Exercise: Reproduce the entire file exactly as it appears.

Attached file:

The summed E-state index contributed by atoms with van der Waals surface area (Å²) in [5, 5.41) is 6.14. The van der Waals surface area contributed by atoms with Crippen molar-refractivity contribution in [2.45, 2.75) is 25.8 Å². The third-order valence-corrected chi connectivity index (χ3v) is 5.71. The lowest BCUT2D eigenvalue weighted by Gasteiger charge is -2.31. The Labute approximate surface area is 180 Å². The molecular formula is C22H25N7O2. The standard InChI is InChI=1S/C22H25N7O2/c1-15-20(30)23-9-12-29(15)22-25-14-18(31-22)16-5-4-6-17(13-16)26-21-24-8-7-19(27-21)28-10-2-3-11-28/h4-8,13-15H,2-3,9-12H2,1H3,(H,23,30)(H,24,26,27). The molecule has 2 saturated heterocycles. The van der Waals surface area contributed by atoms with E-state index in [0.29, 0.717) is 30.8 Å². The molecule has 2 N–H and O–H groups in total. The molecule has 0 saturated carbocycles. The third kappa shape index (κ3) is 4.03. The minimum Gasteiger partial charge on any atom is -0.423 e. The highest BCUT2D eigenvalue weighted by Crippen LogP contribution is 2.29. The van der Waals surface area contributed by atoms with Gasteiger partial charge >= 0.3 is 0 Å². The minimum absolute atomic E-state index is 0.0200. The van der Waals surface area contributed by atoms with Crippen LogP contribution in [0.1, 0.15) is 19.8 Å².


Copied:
The summed E-state index contributed by atoms with van der Waals surface area (Å²) in [5, 5.41) is 6.14. The van der Waals surface area contributed by atoms with Crippen molar-refractivity contribution in [2.45, 2.75) is 25.8 Å². The third-order valence-corrected chi connectivity index (χ3v) is 5.71. The lowest BCUT2D eigenvalue weighted by Gasteiger charge is -2.31. The Labute approximate surface area is 180 Å². The molecular formula is C22H25N7O2. The standard InChI is InChI=1S/C22H25N7O2/c1-15-20(30)23-9-12-29(15)22-25-14-18(31-22)16-5-4-6-17(13-16)26-21-24-8-7-19(27-21)28-10-2-3-11-28/h4-8,13-15H,2-3,9-12H2,1H3,(H,23,30)(H,24,26,27). The molecule has 2 saturated heterocycles. The van der Waals surface area contributed by atoms with E-state index in [0.29, 0.717) is 30.8 Å². The molecule has 2 N–H and O–H groups in total. The molecule has 0 saturated carbocycles. The third kappa shape index (κ3) is 4.03. The minimum Gasteiger partial charge on any atom is -0.423 e. The highest BCUT2D eigenvalue weighted by Crippen LogP contribution is 2.29. The van der Waals surface area contributed by atoms with Gasteiger partial charge >= 0.3 is 0 Å². The minimum absolute atomic E-state index is 0.0200. The van der Waals surface area contributed by atoms with Crippen LogP contribution in [0.1, 0.15) is 19.8 Å².